The Tasmanian devil (Sarcophilus harrishii) is the largest remaining marsupial carnivore. They are found throughout the Australian island of Tasmania and can be found in all native terrestrial habitats. Devils are nocturnal, highly social marsupials but are extremely aggressive towards each other.

Tasmanian devil numbers have dramatically reduced since the late 1990s and devil facial tumour disease (DFTD) is the primary cause of this decline. DFTD is a contagious cancer which is passed from devil to devil through biting during social interactions. Tumours grow on the faces and mouths of the infected devil and individuals die within months of infection. DFTD was first seen in 1996 in Mount William in north eastern Tasmania and has since spread to over 65% of Tasmania, with only the populations on the west coast and the far north-west remaining DFTD-free. Over the last 20 years, it is estimated that there has been localised declines in devil populations by as much as 90%, with an overall species decline of more than 80%. In 2008 the Tasmania devil was listed as endangered on the IUCN red list of threatened species.

DNA sequencing of the devils genome has shown that they have relatively low genetic diversity compared to other Australian marsupials. In particular, the lack of genetic diversity at the major histocompatibility complex (MHC) together with downregulation of the host MHC by the DFTD, is thought to be the major cause of the rapid spread and universal susceptibility to DFTD.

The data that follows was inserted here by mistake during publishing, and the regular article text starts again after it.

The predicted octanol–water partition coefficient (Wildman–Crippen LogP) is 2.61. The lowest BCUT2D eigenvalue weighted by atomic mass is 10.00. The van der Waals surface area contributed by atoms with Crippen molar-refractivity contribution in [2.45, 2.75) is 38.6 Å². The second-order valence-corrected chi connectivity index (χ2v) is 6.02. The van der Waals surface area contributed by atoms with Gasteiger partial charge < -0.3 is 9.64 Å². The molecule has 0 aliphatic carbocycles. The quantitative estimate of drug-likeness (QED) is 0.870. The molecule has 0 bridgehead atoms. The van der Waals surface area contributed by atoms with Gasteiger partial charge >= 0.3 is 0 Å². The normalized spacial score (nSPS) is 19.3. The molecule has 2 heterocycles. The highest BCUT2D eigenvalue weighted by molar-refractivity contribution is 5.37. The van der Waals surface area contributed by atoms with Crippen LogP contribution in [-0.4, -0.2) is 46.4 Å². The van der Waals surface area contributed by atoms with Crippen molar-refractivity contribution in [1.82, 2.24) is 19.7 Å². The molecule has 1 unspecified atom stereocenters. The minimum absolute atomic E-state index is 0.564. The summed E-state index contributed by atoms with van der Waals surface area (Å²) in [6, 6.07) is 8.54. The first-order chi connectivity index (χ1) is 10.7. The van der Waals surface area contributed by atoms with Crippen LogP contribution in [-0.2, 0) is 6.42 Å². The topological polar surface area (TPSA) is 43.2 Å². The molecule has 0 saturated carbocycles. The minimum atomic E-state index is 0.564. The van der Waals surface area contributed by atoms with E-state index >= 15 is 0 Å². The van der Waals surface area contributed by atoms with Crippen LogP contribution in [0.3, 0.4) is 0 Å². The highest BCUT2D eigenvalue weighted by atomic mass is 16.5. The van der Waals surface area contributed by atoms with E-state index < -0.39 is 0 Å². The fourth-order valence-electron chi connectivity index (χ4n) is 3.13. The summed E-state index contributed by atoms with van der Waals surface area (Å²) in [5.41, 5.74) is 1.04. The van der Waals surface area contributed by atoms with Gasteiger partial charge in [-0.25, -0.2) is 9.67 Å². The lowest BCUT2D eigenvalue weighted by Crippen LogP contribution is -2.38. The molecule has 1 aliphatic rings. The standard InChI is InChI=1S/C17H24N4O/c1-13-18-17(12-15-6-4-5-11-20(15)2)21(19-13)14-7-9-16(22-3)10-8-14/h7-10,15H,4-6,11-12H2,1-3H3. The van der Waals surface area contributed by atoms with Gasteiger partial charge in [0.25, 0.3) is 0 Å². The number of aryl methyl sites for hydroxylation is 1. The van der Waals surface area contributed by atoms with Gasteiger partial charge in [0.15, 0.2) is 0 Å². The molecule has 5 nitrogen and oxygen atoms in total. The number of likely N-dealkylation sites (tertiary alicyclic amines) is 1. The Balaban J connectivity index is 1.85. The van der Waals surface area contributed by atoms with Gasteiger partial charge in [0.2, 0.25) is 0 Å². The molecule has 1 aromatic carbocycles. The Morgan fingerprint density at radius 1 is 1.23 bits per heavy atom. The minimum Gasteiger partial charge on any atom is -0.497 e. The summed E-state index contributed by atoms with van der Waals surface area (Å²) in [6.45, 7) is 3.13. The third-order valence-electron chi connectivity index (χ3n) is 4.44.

But there is hope for the Tasmanian devils. Despite epidemiological studies suggesting that long-infected populations of devils should have become extinct by now, there are still small numbers remaining. Andrew Storfer, of Washington State University, and a team of international researchers have discovered genomic evidence to suggest that the Tasmanian devil is evolving resistance to DFTD.

Using tissue samples collected between 1999 and 2014, the team of researchers were able to sequence and analyse the genomes of 294 Tasmanian devils from three locations across Tasmania. Genomes were compared before and after the emergence of DFTD at each location. The team identified two genomic regions (containing genes related to immune function and cancer risk in mammals) which showed evidence of positive selection in response to DFTD. In short, the Tasmanian devil is evolving resistance to DFTD.

Given the relatively recent appearance of this deadly disease, the Tasmanian devil has exhibited an extremely rapid evolutionary response to the selection pressure imposed by DFTD. Vaccine development is ongoing but it may take several more years to develop a working vaccine. Meanwhile, programs to remove sick devils and quarantine healthy devils to build up a healthy DFTD-free captive population continue, to ensure the continued survival of the species.

Vickie Flint, PhD

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Epstein et al. Rapid evolutionary response to a transmissible cancer in Tasmanian devils. Nature Communications, doi:10.1038/ncomms12684, 2016.

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